The gambling game of South African publishing

EVENT: A Word From the Publishers 2 (Saturday, 24 September; Townhouse Mostert)


A panel of publishers talks to Mervyn Sloman about a wide range of topics related to publishing in SA. Featuring Jeremy Boraine (Jonathan Ball), Maggie Davey (Jacana), Nelleke de Jager (Kwela) and Debra Primo (UKZN Press).

Publishers are gamblers: it is not about churning out bestsellers every time, but rather it comes down to taking a gamble on interesting and innovative new works. So says Maggie Davey of Jacana at the second panel discussion of the state of South African publishing.

Much like the earlier panel discussion this week, the main focus is on the way forward in this digital age of e-books and e-readers. Despite the recession and tough market, publishers seem largely optimistic. Maggie contends that the quality of South African literature has “never been better”. Indeed, all publishers present agree that this is an exciting time for South African literature in respect of  the extended parameters of what can now be published that perhaps could not have been before the advent of Kindles and e-books.

Jeremy Boraine of Jonathan Ball agrees: While few unsolicited manuscripts from the slush pile see the light of day, it is the finding of fresh ideas and good writing within this pile that makes the job worthwhile.

Inevitably the word ‘digital’ quickly comes up, with chair Mervyn Sloman probing the panelists to calibrate their feelings about this new trajectory of publishing.

Debra Primo of UKZN Press eloquently sums up hers: “For me, it is about the written word, the content. It is just the format in which this word is distributed that’s changing.” This idea seems to be echoed by the other panelists, with emphasis on the opportunities that the digital phenomenon is opening up. Nelleke de Jager of Kwela points out that the Afrikaans literary market too will benefit from online publishing.

But there are definite setbacks and difficulties still to be overcome. Some problems mentioned include residual resistance in the industry, format changes, creating content that can be used across a variety of hardware, and the all-important issue of e-book rights. Difficulties aside, the digital move seems to be welcomed, with publishers envisioning not the death of the hard copy book, but a move towards a hybrid model encompassing both e-books and hard copies.

This of course begs the question of what is currently dominating the share of the e-book market versus what is selling in bookshops. Jeremy mentions that the e-imprint has become quite popular for romance fiction. Mervyn tactfully refers to “lowbrow” genres gaining more ground in the digital market, with books like Mills & Boon being particularly popular, hinting that the anonymity it grants its readers when reading an e-book in public places may be a drawcard, as opposed to having to whip out one’s lowbrow novel in public, to endure almost certain derision. Of course, it is not just pulp fiction being read, as highbrow readers are also attracted to e-books because of their competitive pricing.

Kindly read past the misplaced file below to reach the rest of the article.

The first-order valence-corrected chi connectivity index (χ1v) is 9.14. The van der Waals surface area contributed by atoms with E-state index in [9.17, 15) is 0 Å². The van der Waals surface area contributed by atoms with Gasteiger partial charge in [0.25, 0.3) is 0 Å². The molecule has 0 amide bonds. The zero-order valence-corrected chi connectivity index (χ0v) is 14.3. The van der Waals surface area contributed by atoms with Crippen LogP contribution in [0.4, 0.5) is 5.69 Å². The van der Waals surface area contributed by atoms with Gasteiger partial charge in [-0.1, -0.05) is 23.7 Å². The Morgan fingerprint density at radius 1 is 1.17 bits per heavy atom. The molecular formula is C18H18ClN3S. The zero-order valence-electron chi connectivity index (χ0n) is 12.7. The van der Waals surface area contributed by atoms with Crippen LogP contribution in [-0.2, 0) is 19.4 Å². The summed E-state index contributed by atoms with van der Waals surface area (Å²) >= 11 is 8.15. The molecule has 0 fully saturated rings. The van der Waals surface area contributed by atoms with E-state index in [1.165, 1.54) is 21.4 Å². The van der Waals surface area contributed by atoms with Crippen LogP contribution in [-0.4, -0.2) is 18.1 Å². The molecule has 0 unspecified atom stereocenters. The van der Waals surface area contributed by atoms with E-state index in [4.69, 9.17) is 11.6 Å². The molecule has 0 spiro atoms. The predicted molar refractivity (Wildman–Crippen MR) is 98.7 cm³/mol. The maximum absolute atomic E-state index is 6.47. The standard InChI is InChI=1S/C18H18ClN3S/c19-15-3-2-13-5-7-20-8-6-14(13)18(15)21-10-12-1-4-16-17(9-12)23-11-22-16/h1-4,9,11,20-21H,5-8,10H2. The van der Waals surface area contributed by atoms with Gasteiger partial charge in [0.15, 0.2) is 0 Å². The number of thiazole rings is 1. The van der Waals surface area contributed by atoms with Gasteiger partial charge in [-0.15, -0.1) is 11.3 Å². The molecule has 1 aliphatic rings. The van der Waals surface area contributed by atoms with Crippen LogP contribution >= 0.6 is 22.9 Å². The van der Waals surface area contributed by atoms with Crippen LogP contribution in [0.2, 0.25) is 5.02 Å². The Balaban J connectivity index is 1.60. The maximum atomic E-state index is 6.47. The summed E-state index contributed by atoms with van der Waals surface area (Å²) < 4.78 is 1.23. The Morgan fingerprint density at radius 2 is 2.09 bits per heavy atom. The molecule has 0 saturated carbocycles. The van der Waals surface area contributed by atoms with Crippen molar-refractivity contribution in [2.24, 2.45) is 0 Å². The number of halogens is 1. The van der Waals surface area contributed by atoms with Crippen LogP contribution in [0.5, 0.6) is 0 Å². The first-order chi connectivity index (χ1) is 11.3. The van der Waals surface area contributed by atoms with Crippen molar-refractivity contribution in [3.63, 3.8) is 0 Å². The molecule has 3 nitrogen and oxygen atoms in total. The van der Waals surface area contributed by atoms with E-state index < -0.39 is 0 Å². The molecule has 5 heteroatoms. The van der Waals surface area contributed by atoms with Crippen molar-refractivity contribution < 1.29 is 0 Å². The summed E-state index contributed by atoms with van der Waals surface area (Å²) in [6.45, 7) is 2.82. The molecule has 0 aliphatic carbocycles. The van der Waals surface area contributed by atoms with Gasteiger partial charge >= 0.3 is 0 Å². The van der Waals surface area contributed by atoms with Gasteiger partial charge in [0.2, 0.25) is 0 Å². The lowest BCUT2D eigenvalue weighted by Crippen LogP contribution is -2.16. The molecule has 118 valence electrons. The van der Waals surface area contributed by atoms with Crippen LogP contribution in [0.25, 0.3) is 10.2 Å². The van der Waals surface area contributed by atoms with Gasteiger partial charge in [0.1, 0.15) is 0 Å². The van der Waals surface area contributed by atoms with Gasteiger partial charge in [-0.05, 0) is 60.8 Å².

All said and done, Nelleke believes South African publishers are finally moving forward with this new technology.

The topic turns to current trends within the South African market in terms of what is selling well and where the market currently is. Crime fiction, South African politics and autobiographies, as well as humour are among the more popular genres. Exactly where the market is in terms of financial position seems to be a matter for debate. While Jeremy feels sales have been consistent over the last few years, Maggie has seen more growth in South African sales, rather than just imports. Debra sees big strides in scholarly publishing, with more South African academics turning to local publishers rather than taking their works abroad. Nelleke is less optimistic, speculating that the “seven fat years” are now behind us.

Questions from the audience move the discussion to pressing local issues. South Africa’s lack of a reading culture, inadequate government support and funding, as well as the availability of books in all official languages are among the problems raised. There is clearly a certain amount of frustration with government on the side of the publishers, but booksellers’ exceptionally high prices as a complicating issue have repeatedly been raised during the festival.

The implication of these issues is how then do we stimulate a reading culture in this country? Despite gains in the industry, there are clearly some bumps ahead yet.